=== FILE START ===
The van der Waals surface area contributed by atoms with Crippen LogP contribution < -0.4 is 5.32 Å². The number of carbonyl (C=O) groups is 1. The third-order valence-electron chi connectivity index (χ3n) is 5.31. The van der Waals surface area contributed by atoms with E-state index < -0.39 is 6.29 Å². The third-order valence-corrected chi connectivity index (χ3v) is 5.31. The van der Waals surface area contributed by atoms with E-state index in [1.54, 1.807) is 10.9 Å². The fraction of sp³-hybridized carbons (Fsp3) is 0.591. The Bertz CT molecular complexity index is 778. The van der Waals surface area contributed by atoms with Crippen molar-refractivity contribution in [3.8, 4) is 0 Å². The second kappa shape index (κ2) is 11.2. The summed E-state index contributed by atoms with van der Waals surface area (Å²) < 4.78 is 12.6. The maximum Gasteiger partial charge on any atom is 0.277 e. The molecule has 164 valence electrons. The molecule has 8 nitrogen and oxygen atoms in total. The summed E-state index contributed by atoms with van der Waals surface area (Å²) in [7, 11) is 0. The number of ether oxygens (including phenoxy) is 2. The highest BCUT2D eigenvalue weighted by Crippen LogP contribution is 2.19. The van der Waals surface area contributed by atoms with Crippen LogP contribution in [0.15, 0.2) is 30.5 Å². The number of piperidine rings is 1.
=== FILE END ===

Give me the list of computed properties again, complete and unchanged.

The van der Waals surface area contributed by atoms with Crippen LogP contribution < -0.4 is 5.32 Å². The number of carbonyl (C=O) groups is 1. The third-order valence-electron chi connectivity index (χ3n) is 5.31. The van der Waals surface area contributed by atoms with E-state index < -0.39 is 6.29 Å². The third-order valence-corrected chi connectivity index (χ3v) is 5.31. The van der Waals surface area contributed by atoms with E-state index in [1.54, 1.807) is 10.9 Å². The fraction of sp³-hybridized carbons (Fsp3) is 0.591. The Bertz CT molecular complexity index is 778. The van der Waals surface area contributed by atoms with Crippen molar-refractivity contribution in [3.8, 4) is 0 Å². The second kappa shape index (κ2) is 11.2. The summed E-state index contributed by atoms with van der Waals surface area (Å²) < 4.78 is 12.6. The maximum Gasteiger partial charge on any atom is 0.277 e. The molecule has 164 valence electrons. The molecule has 8 nitrogen and oxygen atoms in total. The summed E-state index contributed by atoms with van der Waals surface area (Å²) in [7, 11) is 0. The number of ether oxygens (including phenoxy) is 2. The highest BCUT2D eigenvalue weighted by Crippen LogP contribution is 2.19. The van der Waals surface area contributed by atoms with Crippen LogP contribution in [0.15, 0.2) is 30.5 Å². The number of piperidine rings is 1.